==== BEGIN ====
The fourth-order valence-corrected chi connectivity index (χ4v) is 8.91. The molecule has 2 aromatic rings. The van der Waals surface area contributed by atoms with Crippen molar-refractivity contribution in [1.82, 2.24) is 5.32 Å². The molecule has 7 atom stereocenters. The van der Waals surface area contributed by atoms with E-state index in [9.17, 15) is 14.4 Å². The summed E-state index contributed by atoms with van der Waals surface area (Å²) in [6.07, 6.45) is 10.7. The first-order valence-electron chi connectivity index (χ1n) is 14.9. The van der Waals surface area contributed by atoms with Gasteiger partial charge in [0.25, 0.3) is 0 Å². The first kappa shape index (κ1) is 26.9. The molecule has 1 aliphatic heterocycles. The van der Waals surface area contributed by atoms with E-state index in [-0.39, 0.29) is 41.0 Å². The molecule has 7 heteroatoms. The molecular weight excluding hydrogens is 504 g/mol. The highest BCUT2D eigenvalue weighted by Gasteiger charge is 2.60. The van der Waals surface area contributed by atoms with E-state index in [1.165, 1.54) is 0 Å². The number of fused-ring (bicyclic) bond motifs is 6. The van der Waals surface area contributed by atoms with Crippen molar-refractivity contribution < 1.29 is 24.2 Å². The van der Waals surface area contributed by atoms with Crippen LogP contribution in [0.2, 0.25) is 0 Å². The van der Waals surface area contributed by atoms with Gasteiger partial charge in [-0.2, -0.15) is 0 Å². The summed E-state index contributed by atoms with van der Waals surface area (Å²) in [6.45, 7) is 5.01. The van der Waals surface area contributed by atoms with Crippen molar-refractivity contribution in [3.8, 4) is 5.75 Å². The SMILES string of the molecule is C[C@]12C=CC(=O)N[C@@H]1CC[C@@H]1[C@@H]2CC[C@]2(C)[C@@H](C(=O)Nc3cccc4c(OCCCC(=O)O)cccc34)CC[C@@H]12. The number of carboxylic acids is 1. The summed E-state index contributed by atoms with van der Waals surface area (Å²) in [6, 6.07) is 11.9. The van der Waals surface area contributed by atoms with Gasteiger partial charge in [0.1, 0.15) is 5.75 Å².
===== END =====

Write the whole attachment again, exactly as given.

The fourth-order valence-corrected chi connectivity index (χ4v) is 8.91. The molecule has 2 aromatic rings. The van der Waals surface area contributed by atoms with Crippen molar-refractivity contribution in [1.82, 2.24) is 5.32 Å². The molecule has 7 atom stereocenters. The van der Waals surface area contributed by atoms with E-state index in [9.17, 15) is 14.4 Å². The summed E-state index contributed by atoms with van der Waals surface area (Å²) in [6.07, 6.45) is 10.7. The first-order valence-electron chi connectivity index (χ1n) is 14.9. The van der Waals surface area contributed by atoms with Gasteiger partial charge in [0.25, 0.3) is 0 Å². The first kappa shape index (κ1) is 26.9. The molecule has 1 aliphatic heterocycles. The van der Waals surface area contributed by atoms with E-state index in [-0.39, 0.29) is 41.0 Å². The molecule has 7 heteroatoms. The molecular weight excluding hydrogens is 504 g/mol. The highest BCUT2D eigenvalue weighted by Gasteiger charge is 2.60. The van der Waals surface area contributed by atoms with E-state index in [1.165, 1.54) is 0 Å². The number of fused-ring (bicyclic) bond motifs is 6. The van der Waals surface area contributed by atoms with Crippen molar-refractivity contribution < 1.29 is 24.2 Å². The van der Waals surface area contributed by atoms with Crippen LogP contribution in [0.2, 0.25) is 0 Å². The van der Waals surface area contributed by atoms with Gasteiger partial charge in [-0.2, -0.15) is 0 Å². The summed E-state index contributed by atoms with van der Waals surface area (Å²) in [6.45, 7) is 5.01. The van der Waals surface area contributed by atoms with Crippen molar-refractivity contribution in [3.8, 4) is 5.75 Å². The SMILES string of the molecule is C[C@]12C=CC(=O)N[C@@H]1CC[C@@H]1[C@@H]2CC[C@]2(C)[C@@H](C(=O)Nc3cccc4c(OCCCC(=O)O)cccc34)CC[C@@H]12. The number of carboxylic acids is 1. The summed E-state index contributed by atoms with van der Waals surface area (Å²) in [6, 6.07) is 11.9. The van der Waals surface area contributed by atoms with Gasteiger partial charge in [0.1, 0.15) is 5.75 Å².